By Carla Fried | American Express Credit Intel Freelance Contributor
5 Min Read | July 31, 2020 in Money
Lending standards generally get tougher during an economic downturn.
When lenders aren’t itching to make loans or offer new credit cards, a higher credit score may increase your chances of getting approved.
One personal debt statistic to push lower in a downturn is your debt-to-income ratio (DTI).
If you’re angling to borrow money when the economy is going through a rough patch, be prepared to face higher hurdles than in boom times. Lenders usually use more stringent loan requirements when the economy stops humming. They tighten credit qualifying rules in an effort to up the odds that they will only make deals with borrowers who will be able to repay the loan, on time. In that environment, personal debt management requires knowing how to navigate the changing debt landscape.
Consider how the personal debt landscape changed rapidly during the Great Recession. Back in 2007, the year before the Great Recession kicked in, a monthly Federal Reserve survey of banks found that tight consumer lending standards were rare. Flash forward to October 2008, the darkest days of that recession, and around 70% of bank lending officers in the same survey said they were tightening their rules for consumer loans.1
But that doesn’t mean that in a rough economic stretch it is impossible to get a loan or a credit card. Just harder. Which isn’t surprising, right? When unemployment is rising and businesses aren’t making as much money, it makes sense that financial institutions are cautious when making loans to households, which, on average, already carry thousands of dollars in debt (see: Average U.S. Credit Card Debt). Total consumer debt in 2019 was more than $14 trillion.2
When seeking approval for a personal loan or line of credit, it’s useful to understand how the qualifying rules might become more stringent during a downturn.
Preparing to shine. You may be eager to borrow, but it’s important to understand the lender’s perspective: their interest in offering personal debt decreases during a downturn because the risk has increased. Back in the fall of 2008, that monthly Federal Reserve survey of bank loan officers cited above found that nearly 50% of the bank officers surveyed were less willing to extend any kind of personal debt – mortgages, auto loans, personal loans. Since then, lending standards have risen.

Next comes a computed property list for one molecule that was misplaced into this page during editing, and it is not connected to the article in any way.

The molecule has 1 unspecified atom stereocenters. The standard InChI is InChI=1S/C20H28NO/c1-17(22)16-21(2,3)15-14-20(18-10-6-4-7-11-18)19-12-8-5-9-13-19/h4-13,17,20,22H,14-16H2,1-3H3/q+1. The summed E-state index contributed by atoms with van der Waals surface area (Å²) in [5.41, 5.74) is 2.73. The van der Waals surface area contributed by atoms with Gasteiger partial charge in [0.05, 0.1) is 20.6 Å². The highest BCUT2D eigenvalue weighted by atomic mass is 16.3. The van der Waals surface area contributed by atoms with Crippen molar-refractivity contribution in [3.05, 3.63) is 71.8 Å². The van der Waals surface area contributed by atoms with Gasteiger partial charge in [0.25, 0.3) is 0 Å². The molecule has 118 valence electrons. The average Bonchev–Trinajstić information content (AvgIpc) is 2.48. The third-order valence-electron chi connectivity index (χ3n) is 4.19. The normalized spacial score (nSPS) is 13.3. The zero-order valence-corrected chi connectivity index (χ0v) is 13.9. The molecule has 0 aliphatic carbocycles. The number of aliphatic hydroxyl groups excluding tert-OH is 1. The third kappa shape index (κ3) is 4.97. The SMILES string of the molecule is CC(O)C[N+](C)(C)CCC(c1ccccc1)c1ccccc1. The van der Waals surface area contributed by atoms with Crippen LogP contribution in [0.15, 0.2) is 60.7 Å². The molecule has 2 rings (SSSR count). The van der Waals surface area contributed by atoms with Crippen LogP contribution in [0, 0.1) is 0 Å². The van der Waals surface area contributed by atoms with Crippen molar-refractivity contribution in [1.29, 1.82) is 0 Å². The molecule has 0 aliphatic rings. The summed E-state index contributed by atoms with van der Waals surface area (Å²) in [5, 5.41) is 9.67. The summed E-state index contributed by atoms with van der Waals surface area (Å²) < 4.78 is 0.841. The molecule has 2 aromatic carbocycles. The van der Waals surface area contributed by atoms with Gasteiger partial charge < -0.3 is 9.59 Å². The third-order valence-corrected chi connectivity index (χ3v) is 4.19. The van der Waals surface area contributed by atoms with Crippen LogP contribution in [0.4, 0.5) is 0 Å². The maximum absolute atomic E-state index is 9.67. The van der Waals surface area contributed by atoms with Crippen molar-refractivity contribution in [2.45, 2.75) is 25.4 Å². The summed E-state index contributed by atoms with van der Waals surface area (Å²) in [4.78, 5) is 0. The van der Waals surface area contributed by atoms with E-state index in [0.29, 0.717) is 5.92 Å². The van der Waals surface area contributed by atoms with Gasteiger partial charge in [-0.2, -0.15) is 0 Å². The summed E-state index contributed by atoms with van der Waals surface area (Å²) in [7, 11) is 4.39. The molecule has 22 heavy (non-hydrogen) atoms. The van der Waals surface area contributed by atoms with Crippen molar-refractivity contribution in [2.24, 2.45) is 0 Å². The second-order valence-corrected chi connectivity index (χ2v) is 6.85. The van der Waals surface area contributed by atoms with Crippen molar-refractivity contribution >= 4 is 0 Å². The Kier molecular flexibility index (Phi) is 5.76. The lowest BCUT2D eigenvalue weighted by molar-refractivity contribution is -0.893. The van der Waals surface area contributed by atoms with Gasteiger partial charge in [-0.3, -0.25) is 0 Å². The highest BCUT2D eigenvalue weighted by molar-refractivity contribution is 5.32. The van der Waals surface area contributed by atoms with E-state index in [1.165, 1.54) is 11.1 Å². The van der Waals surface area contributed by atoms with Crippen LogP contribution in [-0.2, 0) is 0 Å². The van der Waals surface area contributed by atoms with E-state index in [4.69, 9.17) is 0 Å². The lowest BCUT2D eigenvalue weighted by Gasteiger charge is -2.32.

Responding to rising credit score requirements. The average credit score required to land a loan typically rises when the economy is faltering. Same goes for getting a new credit card. Even if you can’t yet boost your credit score into the excellent range (see: Credit Score Ranges: What is an Excellent, Good, or Poor Credit Score?), taking steps to raise your credit score even a few points is especially smart when you want to borrow during an economic slump (see: 7 Best Ways to Help Build Your Credit). In 2007, the average FICO credit score for used car financing was about 660. But by late 2009 – during the recession – it rose to 684. For new car loans the average rose from 749 to 775.3
Bracing for higher down payment requirements. To reduce their risk, lenders may become less willing to accept low down payments for loans. A lender that is willing to give you a mortgage with a 3% down payment in good times might require a 20% down payment when the economy is struggling. That said, lenders will often look at the big picture. For instance, if you have an excellent credit score and a steady job, you may be able to obtain a mortgage with a slightly lower down payment.
Tougher debt-to-income ratio requirements. When you apply for any type of loan, a lender will compute your debt-to-income ratio (DTI): the percentage of your gross monthly income that you use to pay off loans, including the one you are applying for. When the economy is doing well, you may be able to land a loan with a DTI of 40% or even more. But keep in mind that lenders prefer a DTI of 36% or less. That’s a smart target to aim for in a rougher economic climate. If you have any debts that you are near to having paid off – say a credit card balance, or a student loan – you might want to spend a few months eliminating that debt before applying for a new loan. For more, read “How to Get Out of Debt in 2020.”
Increasing interest rate volatility. Recent history suggests that it’s even more important during a downturn to be diligent and thorough when shopping for credit. In early 2020, for example, mortgage interest rates became very volatile, sometimes ranging between 3% and just over 4% within the same week. In such an unpredictable financial climate, being both patient and prepared can help you secure the most favorable lending terms.
Getting approved for a loan or a new credit card during an economic downturn requires meeting tighter (read: tougher) rules. To increase your chances of obtaining a needed loan, take the time to develop a personal debt strategy that is fine-tuned to address common lender concerns during difficult economic times.
2 "Household Debt and Credit," Federal Reserve Bank of New York
3 "Automotive Financing Report 3rd Quarter 2009," Experian